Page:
Glasgow Cathedral

Glasgow Cathedral (Scottish Gaelic: Cathair-eaglais Ghlaschu) is a parish church of the Church of Scotland in Glasgow, Scotland. It is the oldest cathedral in mainland Scotland and the oldest building in Glasgow.[nb 1] The cathedral was the seat of the Archbishop of Glasgow, and the mother church of the Archdiocese of Glasgow and the Province of Glasgow, until the Scottish Reformation in the 16th century. Glasgow Cathedral and St Magnus Cathedral in Orkney are the only medieval cathedrals in Scotland to have survived the Reformation virtually intact.[1]

Glasgow Cathedral
High Kirk of Glasgow
St Kentigern's Cathedral
St Mungo's Cathedral
Cathair-eaglais Ghlaschu
The west front of Glasgow Cathedral, from Cathedral Square
Glasgow Cathedral
Location in central Glasgow
55°51′47″N 4°14′05″W
LocationGlasgow
CountryScotland
DenominationChurch of Scotland
Previous denominationRoman Catholic
WebsiteOfficial website
History
StatusParish church
Founded12th century
DedicationSaint Mungo
Consecrated1197
Past bishop(s)Archbishop of Glasgow
Architecture
Functional statusActive
Heritage designationCategory A listed building
Designated15 December 1970
StyleGothic
Specifications
Length285 feet (87 metres)
Width65 feet (20 metres)
Height105 feet (32 metres)
Spire height225 feet (68 metres)
Administration
PresbyteryGlasgow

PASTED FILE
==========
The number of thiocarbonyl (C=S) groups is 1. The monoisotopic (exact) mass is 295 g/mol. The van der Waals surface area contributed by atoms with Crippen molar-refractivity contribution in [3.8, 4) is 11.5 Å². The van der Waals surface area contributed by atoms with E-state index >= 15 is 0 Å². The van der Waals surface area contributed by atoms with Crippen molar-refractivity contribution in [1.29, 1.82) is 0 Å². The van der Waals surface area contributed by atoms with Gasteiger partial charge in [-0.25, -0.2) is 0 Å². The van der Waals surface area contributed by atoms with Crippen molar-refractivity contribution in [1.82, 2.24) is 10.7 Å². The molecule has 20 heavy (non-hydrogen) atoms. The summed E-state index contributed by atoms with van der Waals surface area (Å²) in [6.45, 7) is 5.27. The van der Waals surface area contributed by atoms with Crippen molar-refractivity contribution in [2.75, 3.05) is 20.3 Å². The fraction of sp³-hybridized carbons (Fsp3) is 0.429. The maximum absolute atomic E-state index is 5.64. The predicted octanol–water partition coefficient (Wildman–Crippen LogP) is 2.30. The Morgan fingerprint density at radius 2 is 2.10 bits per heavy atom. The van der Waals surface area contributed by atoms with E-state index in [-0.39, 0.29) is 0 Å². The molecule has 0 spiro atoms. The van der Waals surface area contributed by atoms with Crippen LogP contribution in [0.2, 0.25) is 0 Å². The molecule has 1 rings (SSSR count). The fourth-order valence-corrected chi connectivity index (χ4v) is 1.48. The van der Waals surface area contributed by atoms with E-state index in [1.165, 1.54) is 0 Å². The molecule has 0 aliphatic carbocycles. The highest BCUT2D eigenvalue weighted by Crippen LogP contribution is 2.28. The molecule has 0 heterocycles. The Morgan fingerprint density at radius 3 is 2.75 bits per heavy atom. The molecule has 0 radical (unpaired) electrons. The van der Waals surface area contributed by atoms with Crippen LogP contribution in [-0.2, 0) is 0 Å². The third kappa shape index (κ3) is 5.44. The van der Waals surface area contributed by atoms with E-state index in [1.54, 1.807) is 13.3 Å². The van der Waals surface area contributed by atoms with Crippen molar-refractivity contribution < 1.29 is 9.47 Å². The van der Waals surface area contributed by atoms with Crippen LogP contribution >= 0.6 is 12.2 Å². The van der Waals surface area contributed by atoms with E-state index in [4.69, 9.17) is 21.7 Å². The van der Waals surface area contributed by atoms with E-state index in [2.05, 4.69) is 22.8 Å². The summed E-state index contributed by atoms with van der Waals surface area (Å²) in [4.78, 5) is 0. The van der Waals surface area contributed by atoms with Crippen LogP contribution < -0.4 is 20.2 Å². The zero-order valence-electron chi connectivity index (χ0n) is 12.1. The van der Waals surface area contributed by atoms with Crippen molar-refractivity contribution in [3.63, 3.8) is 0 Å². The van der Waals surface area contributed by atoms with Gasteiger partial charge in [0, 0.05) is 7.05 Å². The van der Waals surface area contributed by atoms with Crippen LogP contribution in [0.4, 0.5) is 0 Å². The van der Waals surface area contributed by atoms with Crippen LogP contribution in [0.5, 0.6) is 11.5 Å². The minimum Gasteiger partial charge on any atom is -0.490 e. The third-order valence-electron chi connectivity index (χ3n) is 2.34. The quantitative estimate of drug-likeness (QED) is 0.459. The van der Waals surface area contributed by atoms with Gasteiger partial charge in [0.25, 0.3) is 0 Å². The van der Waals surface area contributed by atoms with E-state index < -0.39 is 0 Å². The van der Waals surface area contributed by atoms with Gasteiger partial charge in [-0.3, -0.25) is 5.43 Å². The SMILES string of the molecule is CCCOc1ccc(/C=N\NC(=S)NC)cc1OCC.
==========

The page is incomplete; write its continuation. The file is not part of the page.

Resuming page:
Clergy
Minister(s)Mark E. Johnstone
Laity
Organist/Director of musicAndrew Forbes
Listed Building – Category A
Official nameGlasgow Cathedral, 70 Cathedral Square, Glasgow
Designated15 December 1970
Reference no.LB32654

The cathedral is dedicated to Saint Mungo, the patron saint of Glasgow, whose tomb lies at the centre of the building's Lower Church. The first stone cathedral was dedicated in 1136, in the presence of David I. Fragments of this building have been found beneath the structure of the present cathedral, which was dedicated in 1197, although much of the present cathedral dates from a major rebuilding in the 13th century.[2] Following its foundation in 1451, the University of Glasgow held its first classes within the cathedral's chapter house. After the Reformation, Glasgow Cathedral was internally partitioned to serve three separate congregations (Inner High, Outer High and Barony). The early 19th century saw a growing appreciation of the cathedral's medieval architecture, and by 1835 both the Outer High and Barony congregations had moved elsewhere in the city, allowing the restoration of the cathedral to something approaching its former glory.[3]

Glasgow Cathedral has been Crown property since 1587. The entire cathedral building passed into the care of the state in 1857, and today it is the responsibility of Historic Environment Scotland.[4] The congregation is today part of the Church of Scotland's Presbytery of Glasgow.[5]